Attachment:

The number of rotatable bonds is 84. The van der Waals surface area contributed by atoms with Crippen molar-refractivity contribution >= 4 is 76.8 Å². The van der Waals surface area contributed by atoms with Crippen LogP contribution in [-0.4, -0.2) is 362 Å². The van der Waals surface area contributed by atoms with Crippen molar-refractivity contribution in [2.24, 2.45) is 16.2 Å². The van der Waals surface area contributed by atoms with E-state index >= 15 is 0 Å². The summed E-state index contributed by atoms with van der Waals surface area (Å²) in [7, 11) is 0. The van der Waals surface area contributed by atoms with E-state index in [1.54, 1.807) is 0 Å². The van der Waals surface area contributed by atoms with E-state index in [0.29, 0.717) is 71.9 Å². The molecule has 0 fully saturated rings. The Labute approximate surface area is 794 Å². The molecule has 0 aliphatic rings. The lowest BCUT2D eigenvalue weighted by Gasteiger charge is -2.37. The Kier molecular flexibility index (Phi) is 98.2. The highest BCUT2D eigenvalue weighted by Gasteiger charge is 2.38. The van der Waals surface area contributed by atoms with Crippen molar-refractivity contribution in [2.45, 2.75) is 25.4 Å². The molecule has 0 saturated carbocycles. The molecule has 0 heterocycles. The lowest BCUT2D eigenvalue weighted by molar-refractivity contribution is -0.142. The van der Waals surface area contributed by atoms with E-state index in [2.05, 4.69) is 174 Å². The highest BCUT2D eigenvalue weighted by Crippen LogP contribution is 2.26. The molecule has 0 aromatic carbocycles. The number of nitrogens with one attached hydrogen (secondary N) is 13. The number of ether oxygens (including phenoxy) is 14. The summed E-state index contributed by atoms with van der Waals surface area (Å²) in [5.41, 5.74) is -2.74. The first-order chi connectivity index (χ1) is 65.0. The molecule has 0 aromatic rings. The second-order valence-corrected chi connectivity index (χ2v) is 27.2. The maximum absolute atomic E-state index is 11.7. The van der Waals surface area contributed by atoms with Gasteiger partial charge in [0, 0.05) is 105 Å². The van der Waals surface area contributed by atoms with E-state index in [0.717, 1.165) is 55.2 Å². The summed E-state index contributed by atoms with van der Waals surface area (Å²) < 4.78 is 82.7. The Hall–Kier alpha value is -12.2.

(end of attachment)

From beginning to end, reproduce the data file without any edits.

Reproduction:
The number of rotatable bonds is 84. The van der Waals surface area contributed by atoms with Crippen molar-refractivity contribution >= 4 is 76.8 Å². The van der Waals surface area contributed by atoms with Crippen LogP contribution in [-0.4, -0.2) is 362 Å². The van der Waals surface area contributed by atoms with Crippen molar-refractivity contribution in [2.24, 2.45) is 16.2 Å². The van der Waals surface area contributed by atoms with E-state index >= 15 is 0 Å². The summed E-state index contributed by atoms with van der Waals surface area (Å²) in [7, 11) is 0. The van der Waals surface area contributed by atoms with E-state index in [1.54, 1.807) is 0 Å². The van der Waals surface area contributed by atoms with E-state index in [0.29, 0.717) is 71.9 Å². The molecule has 0 fully saturated rings. The Labute approximate surface area is 794 Å². The molecule has 0 aliphatic rings. The lowest BCUT2D eigenvalue weighted by Gasteiger charge is -2.37. The Kier molecular flexibility index (Phi) is 98.2. The highest BCUT2D eigenvalue weighted by Gasteiger charge is 2.38. The van der Waals surface area contributed by atoms with Crippen molar-refractivity contribution in [2.45, 2.75) is 25.4 Å². The molecule has 0 saturated carbocycles. The molecule has 0 heterocycles. The lowest BCUT2D eigenvalue weighted by molar-refractivity contribution is -0.142. The van der Waals surface area contributed by atoms with E-state index in [2.05, 4.69) is 174 Å². The highest BCUT2D eigenvalue weighted by Crippen LogP contribution is 2.26. The molecule has 0 aromatic carbocycles. The number of nitrogens with one attached hydrogen (secondary N) is 13. The number of ether oxygens (including phenoxy) is 14. The summed E-state index contributed by atoms with van der Waals surface area (Å²) in [5.41, 5.74) is -2.74. The first-order chi connectivity index (χ1) is 65.0. The molecule has 0 aromatic rings. The second-order valence-corrected chi connectivity index (χ2v) is 27.2. The maximum absolute atomic E-state index is 11.7. The van der Waals surface area contributed by atoms with Gasteiger partial charge in [0, 0.05) is 105 Å². The van der Waals surface area contributed by atoms with E-state index in [0.717, 1.165) is 55.2 Å². The summed E-state index contributed by atoms with van der Waals surface area (Å²) < 4.78 is 82.7. The Hall–Kier alpha value is -12.2.